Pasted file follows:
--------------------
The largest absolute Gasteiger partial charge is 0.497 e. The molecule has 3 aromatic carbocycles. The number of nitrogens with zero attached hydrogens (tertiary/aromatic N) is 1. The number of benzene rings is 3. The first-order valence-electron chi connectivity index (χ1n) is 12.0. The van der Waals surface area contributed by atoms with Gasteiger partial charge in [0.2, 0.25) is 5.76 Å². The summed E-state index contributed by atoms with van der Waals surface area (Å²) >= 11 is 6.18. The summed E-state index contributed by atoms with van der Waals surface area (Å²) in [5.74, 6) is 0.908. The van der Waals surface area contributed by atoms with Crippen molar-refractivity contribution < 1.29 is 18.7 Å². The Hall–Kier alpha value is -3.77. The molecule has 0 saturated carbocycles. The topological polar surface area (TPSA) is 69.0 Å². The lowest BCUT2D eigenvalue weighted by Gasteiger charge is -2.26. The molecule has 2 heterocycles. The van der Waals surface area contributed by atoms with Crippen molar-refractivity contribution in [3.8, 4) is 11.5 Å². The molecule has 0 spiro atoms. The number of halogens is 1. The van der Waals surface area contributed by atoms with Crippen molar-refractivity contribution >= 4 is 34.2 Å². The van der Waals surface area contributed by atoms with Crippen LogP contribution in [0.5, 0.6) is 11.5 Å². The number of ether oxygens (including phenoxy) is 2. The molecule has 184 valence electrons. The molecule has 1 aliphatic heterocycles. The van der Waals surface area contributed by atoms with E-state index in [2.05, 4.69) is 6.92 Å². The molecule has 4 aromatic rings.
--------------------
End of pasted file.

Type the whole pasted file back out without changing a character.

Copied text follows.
The largest absolute Gasteiger partial charge is 0.497 e. The molecule has 3 aromatic carbocycles. The number of nitrogens with zero attached hydrogens (tertiary/aromatic N) is 1. The number of benzene rings is 3. The first-order valence-electron chi connectivity index (χ1n) is 12.0. The van der Waals surface area contributed by atoms with Gasteiger partial charge in [0.2, 0.25) is 5.76 Å². The summed E-state index contributed by atoms with van der Waals surface area (Å²) >= 11 is 6.18. The summed E-state index contributed by atoms with van der Waals surface area (Å²) in [5.74, 6) is 0.908. The van der Waals surface area contributed by atoms with Crippen molar-refractivity contribution < 1.29 is 18.7 Å². The Hall–Kier alpha value is -3.77. The molecule has 0 saturated carbocycles. The topological polar surface area (TPSA) is 69.0 Å². The lowest BCUT2D eigenvalue weighted by Gasteiger charge is -2.26. The molecule has 2 heterocycles. The van der Waals surface area contributed by atoms with Crippen molar-refractivity contribution in [3.8, 4) is 11.5 Å². The molecule has 0 spiro atoms. The number of halogens is 1. The van der Waals surface area contributed by atoms with Crippen molar-refractivity contribution >= 4 is 34.2 Å². The van der Waals surface area contributed by atoms with Crippen LogP contribution in [0.5, 0.6) is 11.5 Å². The number of ether oxygens (including phenoxy) is 2. The molecule has 184 valence electrons. The molecule has 1 aliphatic heterocycles. The van der Waals surface area contributed by atoms with E-state index in [2.05, 4.69) is 6.92 Å². The molecule has 4 aromatic rings.